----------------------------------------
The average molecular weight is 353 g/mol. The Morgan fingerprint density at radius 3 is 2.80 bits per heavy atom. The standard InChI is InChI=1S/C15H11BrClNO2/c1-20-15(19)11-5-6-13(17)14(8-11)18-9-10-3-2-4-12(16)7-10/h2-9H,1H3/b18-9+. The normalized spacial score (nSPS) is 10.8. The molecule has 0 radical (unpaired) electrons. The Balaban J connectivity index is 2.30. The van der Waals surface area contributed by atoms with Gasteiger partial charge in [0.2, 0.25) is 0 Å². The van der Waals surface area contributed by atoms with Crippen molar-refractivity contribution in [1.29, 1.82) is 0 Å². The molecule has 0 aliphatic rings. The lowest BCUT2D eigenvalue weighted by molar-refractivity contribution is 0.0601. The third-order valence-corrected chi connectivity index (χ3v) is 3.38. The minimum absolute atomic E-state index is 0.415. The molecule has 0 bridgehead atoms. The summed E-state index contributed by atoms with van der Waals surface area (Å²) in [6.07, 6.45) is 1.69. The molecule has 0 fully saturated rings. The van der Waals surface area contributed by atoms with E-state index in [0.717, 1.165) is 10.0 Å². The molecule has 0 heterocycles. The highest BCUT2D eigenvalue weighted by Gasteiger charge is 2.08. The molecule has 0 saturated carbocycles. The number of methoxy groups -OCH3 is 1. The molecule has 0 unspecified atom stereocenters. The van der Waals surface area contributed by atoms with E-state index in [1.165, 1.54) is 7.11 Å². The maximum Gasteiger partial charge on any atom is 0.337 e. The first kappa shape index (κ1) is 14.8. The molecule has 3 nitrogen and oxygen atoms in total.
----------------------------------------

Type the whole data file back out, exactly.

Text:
The average molecular weight is 353 g/mol. The Morgan fingerprint density at radius 3 is 2.80 bits per heavy atom. The standard InChI is InChI=1S/C15H11BrClNO2/c1-20-15(19)11-5-6-13(17)14(8-11)18-9-10-3-2-4-12(16)7-10/h2-9H,1H3/b18-9+. The normalized spacial score (nSPS) is 10.8. The molecule has 0 radical (unpaired) electrons. The Balaban J connectivity index is 2.30. The van der Waals surface area contributed by atoms with Gasteiger partial charge in [0.2, 0.25) is 0 Å². The van der Waals surface area contributed by atoms with Crippen molar-refractivity contribution in [1.29, 1.82) is 0 Å². The molecule has 0 aliphatic rings. The lowest BCUT2D eigenvalue weighted by molar-refractivity contribution is 0.0601. The third-order valence-corrected chi connectivity index (χ3v) is 3.38. The minimum absolute atomic E-state index is 0.415. The molecule has 0 bridgehead atoms. The summed E-state index contributed by atoms with van der Waals surface area (Å²) in [6.07, 6.45) is 1.69. The molecule has 0 fully saturated rings. The van der Waals surface area contributed by atoms with E-state index in [0.717, 1.165) is 10.0 Å². The molecule has 0 heterocycles. The highest BCUT2D eigenvalue weighted by Gasteiger charge is 2.08. The molecule has 0 saturated carbocycles. The number of methoxy groups -OCH3 is 1. The molecule has 0 unspecified atom stereocenters. The van der Waals surface area contributed by atoms with E-state index in [1.165, 1.54) is 7.11 Å². The maximum Gasteiger partial charge on any atom is 0.337 e. The first kappa shape index (κ1) is 14.8. The molecule has 3 nitrogen and oxygen atoms in total.